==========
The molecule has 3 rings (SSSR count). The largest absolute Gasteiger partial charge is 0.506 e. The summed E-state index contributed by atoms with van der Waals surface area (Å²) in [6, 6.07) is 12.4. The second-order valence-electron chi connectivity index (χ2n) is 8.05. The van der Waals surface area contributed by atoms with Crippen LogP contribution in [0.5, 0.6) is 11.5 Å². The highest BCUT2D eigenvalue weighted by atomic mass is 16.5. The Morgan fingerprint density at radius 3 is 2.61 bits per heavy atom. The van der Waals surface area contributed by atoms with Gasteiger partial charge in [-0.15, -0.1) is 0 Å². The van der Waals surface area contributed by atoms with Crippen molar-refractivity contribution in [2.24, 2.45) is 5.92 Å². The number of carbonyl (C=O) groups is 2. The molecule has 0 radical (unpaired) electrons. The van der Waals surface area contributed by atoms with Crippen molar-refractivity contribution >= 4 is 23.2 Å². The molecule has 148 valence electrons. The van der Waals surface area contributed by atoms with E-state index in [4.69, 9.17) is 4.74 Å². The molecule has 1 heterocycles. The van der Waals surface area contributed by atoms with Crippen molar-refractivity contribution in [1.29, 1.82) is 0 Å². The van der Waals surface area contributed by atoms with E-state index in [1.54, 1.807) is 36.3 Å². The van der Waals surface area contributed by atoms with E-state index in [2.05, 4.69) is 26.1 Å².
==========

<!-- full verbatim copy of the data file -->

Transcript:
The molecule has 3 rings (SSSR count). The largest absolute Gasteiger partial charge is 0.506 e. The summed E-state index contributed by atoms with van der Waals surface area (Å²) in [6, 6.07) is 12.4. The second-order valence-electron chi connectivity index (χ2n) is 8.05. The van der Waals surface area contributed by atoms with Crippen LogP contribution in [0.5, 0.6) is 11.5 Å². The highest BCUT2D eigenvalue weighted by atomic mass is 16.5. The Morgan fingerprint density at radius 3 is 2.61 bits per heavy atom. The van der Waals surface area contributed by atoms with Gasteiger partial charge in [-0.15, -0.1) is 0 Å². The van der Waals surface area contributed by atoms with Crippen molar-refractivity contribution in [2.24, 2.45) is 5.92 Å². The number of carbonyl (C=O) groups is 2. The molecule has 0 radical (unpaired) electrons. The van der Waals surface area contributed by atoms with Crippen molar-refractivity contribution >= 4 is 23.2 Å². The molecule has 148 valence electrons. The van der Waals surface area contributed by atoms with E-state index in [4.69, 9.17) is 4.74 Å². The molecule has 1 heterocycles. The van der Waals surface area contributed by atoms with Crippen molar-refractivity contribution in [1.29, 1.82) is 0 Å². The van der Waals surface area contributed by atoms with E-state index in [1.54, 1.807) is 36.3 Å². The van der Waals surface area contributed by atoms with E-state index in [2.05, 4.69) is 26.1 Å².